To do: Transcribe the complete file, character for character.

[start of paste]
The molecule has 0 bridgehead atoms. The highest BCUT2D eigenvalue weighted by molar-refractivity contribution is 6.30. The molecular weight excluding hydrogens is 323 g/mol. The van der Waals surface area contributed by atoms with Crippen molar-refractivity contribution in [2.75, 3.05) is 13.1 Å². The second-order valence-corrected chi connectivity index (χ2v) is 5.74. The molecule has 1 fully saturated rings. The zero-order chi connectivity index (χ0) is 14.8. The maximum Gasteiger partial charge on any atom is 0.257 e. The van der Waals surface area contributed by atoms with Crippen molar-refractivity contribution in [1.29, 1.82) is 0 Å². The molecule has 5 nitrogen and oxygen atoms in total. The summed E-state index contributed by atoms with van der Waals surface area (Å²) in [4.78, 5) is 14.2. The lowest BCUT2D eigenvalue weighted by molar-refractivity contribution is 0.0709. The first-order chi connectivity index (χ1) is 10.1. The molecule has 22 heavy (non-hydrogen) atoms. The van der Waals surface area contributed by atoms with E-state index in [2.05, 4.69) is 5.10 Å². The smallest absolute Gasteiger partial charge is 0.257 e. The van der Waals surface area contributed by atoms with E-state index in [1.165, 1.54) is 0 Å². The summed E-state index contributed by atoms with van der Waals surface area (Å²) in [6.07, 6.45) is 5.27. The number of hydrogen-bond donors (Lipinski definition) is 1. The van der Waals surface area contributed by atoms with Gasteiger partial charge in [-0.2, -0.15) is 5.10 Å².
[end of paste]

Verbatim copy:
The molecule has 0 bridgehead atoms. The highest BCUT2D eigenvalue weighted by molar-refractivity contribution is 6.30. The molecular weight excluding hydrogens is 323 g/mol. The van der Waals surface area contributed by atoms with Crippen molar-refractivity contribution in [2.75, 3.05) is 13.1 Å². The second-order valence-corrected chi connectivity index (χ2v) is 5.74. The molecule has 1 fully saturated rings. The zero-order chi connectivity index (χ0) is 14.8. The maximum Gasteiger partial charge on any atom is 0.257 e. The van der Waals surface area contributed by atoms with Crippen molar-refractivity contribution in [1.29, 1.82) is 0 Å². The molecule has 5 nitrogen and oxygen atoms in total. The summed E-state index contributed by atoms with van der Waals surface area (Å²) in [4.78, 5) is 14.2. The lowest BCUT2D eigenvalue weighted by molar-refractivity contribution is 0.0709. The first-order chi connectivity index (χ1) is 10.1. The molecule has 22 heavy (non-hydrogen) atoms. The van der Waals surface area contributed by atoms with E-state index in [2.05, 4.69) is 5.10 Å². The smallest absolute Gasteiger partial charge is 0.257 e. The van der Waals surface area contributed by atoms with E-state index in [1.165, 1.54) is 0 Å². The summed E-state index contributed by atoms with van der Waals surface area (Å²) in [6.07, 6.45) is 5.27. The number of hydrogen-bond donors (Lipinski definition) is 1. The van der Waals surface area contributed by atoms with Gasteiger partial charge in [-0.2, -0.15) is 5.10 Å².